1. This is a reference under Section 256(1) of the I.T. Act, by the Income-tax Appellate Tribunal, Indore, stating the case and referring the same to us for opinion on the following question of law :
' Whether, on the facts and in the circumstances of the case, the sum of Rs. 48,361 out of the total amount of Rs. 55,291 received by the assessee as compensation was not liable to tax as a revenue receipt during the year 1975-76?'
2. The assessee is a registered firm carrying on business in the purchase and sale of tyres. The assessment year in question is 1975-76, for which the relevant previous year was the year ending Diwali 1974. During the previous year the assessee's business premises were acquired for the purpose of construction of an overbridge at Siyaganj, Indore. The assessee received compensation amounting to Rs. 55,291 from the Government. The break-up of this amount was as follows :
(i) Cost of structure acquired
(ii) Cost of the structure (which) remained afterthe portion was acquired, i. e., the portion which became out of use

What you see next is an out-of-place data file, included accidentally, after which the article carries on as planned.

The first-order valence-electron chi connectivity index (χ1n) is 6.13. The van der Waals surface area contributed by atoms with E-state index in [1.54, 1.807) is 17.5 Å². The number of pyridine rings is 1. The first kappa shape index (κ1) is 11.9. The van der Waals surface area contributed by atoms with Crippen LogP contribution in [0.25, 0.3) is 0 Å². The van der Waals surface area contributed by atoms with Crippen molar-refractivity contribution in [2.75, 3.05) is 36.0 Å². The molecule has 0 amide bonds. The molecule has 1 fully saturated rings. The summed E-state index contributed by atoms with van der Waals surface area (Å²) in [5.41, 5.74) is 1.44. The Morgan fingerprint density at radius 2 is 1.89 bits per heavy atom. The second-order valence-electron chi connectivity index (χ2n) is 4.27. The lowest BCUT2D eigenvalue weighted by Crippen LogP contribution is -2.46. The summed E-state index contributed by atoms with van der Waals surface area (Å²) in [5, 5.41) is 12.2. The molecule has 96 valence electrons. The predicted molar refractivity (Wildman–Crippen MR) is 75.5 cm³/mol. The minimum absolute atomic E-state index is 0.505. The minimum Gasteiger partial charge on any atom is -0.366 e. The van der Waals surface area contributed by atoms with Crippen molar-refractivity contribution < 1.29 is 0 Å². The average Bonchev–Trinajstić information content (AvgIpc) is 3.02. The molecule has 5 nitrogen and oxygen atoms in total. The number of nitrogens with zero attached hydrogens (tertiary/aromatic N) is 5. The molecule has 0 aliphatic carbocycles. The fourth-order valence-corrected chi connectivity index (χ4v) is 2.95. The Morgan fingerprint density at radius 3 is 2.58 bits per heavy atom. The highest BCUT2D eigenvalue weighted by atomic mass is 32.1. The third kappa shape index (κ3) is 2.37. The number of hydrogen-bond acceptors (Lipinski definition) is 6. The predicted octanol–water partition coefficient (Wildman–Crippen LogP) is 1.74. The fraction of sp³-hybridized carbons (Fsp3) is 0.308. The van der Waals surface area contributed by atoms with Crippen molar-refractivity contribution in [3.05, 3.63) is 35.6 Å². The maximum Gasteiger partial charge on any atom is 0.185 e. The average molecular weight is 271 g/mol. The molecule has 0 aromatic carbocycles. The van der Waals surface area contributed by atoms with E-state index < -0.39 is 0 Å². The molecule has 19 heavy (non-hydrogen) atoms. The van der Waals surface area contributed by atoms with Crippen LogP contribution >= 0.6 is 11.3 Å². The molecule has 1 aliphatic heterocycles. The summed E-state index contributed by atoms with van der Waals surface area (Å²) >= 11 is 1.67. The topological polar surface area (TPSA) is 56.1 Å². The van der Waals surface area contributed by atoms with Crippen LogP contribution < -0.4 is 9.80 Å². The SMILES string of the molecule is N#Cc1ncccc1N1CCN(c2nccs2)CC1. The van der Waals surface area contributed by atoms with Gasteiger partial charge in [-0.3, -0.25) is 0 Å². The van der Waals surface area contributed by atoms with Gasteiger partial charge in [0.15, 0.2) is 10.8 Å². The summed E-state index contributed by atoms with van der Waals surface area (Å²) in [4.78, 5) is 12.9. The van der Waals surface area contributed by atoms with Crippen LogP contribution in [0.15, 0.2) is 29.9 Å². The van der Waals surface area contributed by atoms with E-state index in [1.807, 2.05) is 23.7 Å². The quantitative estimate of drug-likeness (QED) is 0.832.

(iii) Loss of goodwill due to change of place ofbusiness and also time to be taken for non-working period due to shifting,etc.
(iv) Claim for excess rent required to be paid
(v) Transportation expenses for shifting of placeof business
50,265(vi) Add:10% of the claim allowed
Total claim allowed Rs.
3. The ITO treated the entire amount of compensation as business profit of the assessee for the previous year In question and added it in its income. The assessee had pleaded that the income was not chargeable to tax as it was a casual receipt and a non-recurring item. Alternatively, it was also pleaded that it was a capital receipt. The objection was overruled.
4. The assessee filed an appeal before the AAC. The learned AAC gave it partial relief and excluded a sum Rs. 6,930. The balance amount of Rs. 48,360 was treated as business income of the assessee.
5. The assessee filed a second appeal before the Appellate Tribunal. The Appellate Tribunal held that the sum of Rs. 48,361, which the AAC had added as the business income of the assessee for the previous year, was a capital receipt and, therefore, the same was not liable to be included as business income of the assessee for the previous year. The addition of Rs. 48,361, which was upheld by the AAC, was directed to be deleted. On an application by the revenue the aforesaid question has been referred for opinion.